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Michigan Roads Potentially Made Safer for Cyclists By New 5-Foot Buffer Rule

If you are cycling the road in Michigan this year, your ride could become significantly safer than it has been. Well, at least if a potential bill gets made into law. This new bill is currently in legislature which would require drivers to give more breathing room to cyclists as well as adding enhanced safety instructions for handling cyclists being included in state driver’s education courses.

The guidelines in question would require drivers to give Michigan road cyclists a set 5-foot buffer when passing them on roads that do not have a set bicycle lane. Currently, the state has no set mandate on how far vehicles needs to be when passing a cyclist. Most people go with the good rule of thumb of “not hitting the cyclist” when passing, but this leads to a number of close calls and terrifying accidents.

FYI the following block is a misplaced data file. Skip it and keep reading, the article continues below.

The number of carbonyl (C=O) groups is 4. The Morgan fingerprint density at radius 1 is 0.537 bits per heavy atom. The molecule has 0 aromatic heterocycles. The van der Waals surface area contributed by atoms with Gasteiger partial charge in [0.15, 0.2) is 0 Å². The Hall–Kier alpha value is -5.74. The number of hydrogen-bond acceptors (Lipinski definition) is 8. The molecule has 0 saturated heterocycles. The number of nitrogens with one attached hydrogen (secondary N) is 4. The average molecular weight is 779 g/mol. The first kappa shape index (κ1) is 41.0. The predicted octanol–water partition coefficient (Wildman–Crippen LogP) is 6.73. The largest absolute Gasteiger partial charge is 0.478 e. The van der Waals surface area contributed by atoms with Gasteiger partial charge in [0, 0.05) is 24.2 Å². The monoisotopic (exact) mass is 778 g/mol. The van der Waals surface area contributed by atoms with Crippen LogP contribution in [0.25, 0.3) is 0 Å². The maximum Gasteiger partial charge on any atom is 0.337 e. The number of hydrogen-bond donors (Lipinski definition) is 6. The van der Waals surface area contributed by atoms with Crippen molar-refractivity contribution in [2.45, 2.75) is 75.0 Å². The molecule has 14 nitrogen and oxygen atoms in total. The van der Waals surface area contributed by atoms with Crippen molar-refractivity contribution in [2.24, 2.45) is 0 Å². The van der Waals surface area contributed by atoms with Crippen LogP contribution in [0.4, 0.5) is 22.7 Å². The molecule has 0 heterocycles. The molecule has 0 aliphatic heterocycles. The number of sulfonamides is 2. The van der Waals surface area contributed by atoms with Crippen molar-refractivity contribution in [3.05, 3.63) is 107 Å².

Like in most states, these close calls and contentious relationship between cyclists and drivers comes from a lack of knowledge on how to handle road cyclists. By making a five-foot mandatory buffer, it will allow more drivers to know that they can’t pass a cyclist unless they can do it safely. Ultimately, this teaches them that it is not the cyclists’ responsibility to “move over.”

Going a step further, if this buffer is made into law, then it will be taught in driver’s education courses and drivers caught breaking the law may be forced to attend education courses to rectify their mistake.

While this law will cut down on cycling accidents, it likely won’t stop them altogether. However, there are still people out there that represent the rights of cyclists. If you have been in a cycling accident and need legal advice, contact us today.

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